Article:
“I don't have any concerns about sharks or anything like that. If anything, what an amazing story it will make.Telling my grandkids how that one time Pa fought a killer whale. I want history and a great story, those concerns I think will be worth it.”

Jacobs says he will be undergoing intensive training to prepare for his upcoming adventure.

“I don't take training lightly at all. I train as though my life depends on it, and it does. I need to be as strong as possible. For this, I go to the gym six days a week with my long-time friend, trainer and first supporter Grant Hartzenberg at Atlantic Fitness in Bo-Kaap. I run about 10km every day and I generally seek discomfort. I love physically suffering.

“I'll probably need to gain 8–10kg over the next year to counter wasting away behind the oars. I weigh 60kg, I can't afford to lose the 12kg ocean rowers lose on average when crossing the Atlantic.

“My mental health is as important as my physical strength, and I've had to seek therapy to deal with things from my past and present but also to seek alternatives in problem-solving.

“This is also why my fund-raiser for my boat is important. The sooner I get the funds, the sooner I have my boat and the sooner I can get to training on it. I need to know that boat inside and out and learn to master it and my abilities. I want to make history, I can’t f**k around.”

Asked how his family felt about his latest upcoming adventure, Jacobs says: “I'm sure my family are nervous, but that's honestly not my problem. I love them tremendously, but this is my life and I will live it however I see fit. If they have a problem with it, they shouldn't have filled my head with these dreams as a child and taught me to believe I can achieve anything.”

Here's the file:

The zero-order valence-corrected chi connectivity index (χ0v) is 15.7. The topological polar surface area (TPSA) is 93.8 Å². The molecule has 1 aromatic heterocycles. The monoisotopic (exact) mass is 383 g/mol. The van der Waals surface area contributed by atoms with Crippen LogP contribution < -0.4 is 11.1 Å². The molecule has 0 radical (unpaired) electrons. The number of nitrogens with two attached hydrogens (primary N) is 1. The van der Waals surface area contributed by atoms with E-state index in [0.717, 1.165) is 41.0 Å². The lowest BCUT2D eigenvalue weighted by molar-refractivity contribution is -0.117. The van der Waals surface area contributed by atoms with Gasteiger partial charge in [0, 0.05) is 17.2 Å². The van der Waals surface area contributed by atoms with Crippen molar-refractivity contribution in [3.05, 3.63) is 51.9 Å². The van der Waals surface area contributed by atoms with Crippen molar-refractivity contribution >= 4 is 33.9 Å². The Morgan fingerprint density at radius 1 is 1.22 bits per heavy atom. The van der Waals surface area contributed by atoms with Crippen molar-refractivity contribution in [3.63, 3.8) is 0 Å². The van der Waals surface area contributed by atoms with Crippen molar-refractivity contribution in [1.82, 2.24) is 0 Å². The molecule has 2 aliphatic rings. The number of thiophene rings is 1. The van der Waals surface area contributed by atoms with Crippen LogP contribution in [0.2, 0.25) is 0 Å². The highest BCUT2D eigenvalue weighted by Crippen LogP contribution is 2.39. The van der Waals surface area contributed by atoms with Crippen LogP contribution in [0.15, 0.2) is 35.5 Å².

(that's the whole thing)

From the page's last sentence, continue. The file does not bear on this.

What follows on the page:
He says it will take a tremendous effort to survive for more than 100 days at sea.

“First off, the water maker is the most vital piece of equipment. If it fails, I fail. It is also the most expensive piece of gear after the boat itself. Honestly though, I need to make sure my mental game is on fire. I have no doubt I will have low points, but I'm trying really hard to build the ability to climb out of those holes, no matter how big.”

In terms of food, Jacobs will survive on freeze-dried foods and supplements.

“Even the water, after filtration, will be dead. I’ll probably have to consume around 6 000 calories a day. The food will have to be nutritious, tasty and practical.”

He will also have to deal with unpredictable weather conditions.

“The South Atlantic can be nasty. I could have 40-foot waves, howling wind where it's impossible to row, or becalmed and have to row even more. I find the most challenging thing when sailing the Atlantic before was how I responded mentally and emotionally to not seeing the sun for days or weeks on end.

“But yes, I'm sure those storms will be terrible. That's why, again, I need ’Dala’ (my boat) to train off the Cape of Storms and be as prepared as possible.”

He says he hopes his previous adventures will help him navigate through the risk during his row.

“I do think that climbing and working in conflict zones has given me an ability to understand risk and manage myself accordingly. I know the difference between what is stupid and what is possible for me. But also, out on the edge where that danger exists, there's also an ability to thrive. To be more present than ever.”

Jacobs says he hopes that his upcoming row will be the start of bigger and better adventures for him.

“For me, it is important because it’s the start of me realising my ambition and absolutely going after my best life. If I can do this, and when I do it I feel it will open doors to the other things I want to do. I first need to get on the playing field. It's the start of the big leagues.”

To help Jacobs reach his dream, visit his website.

The Saturday Star

Related Topics:

Cape TownRowing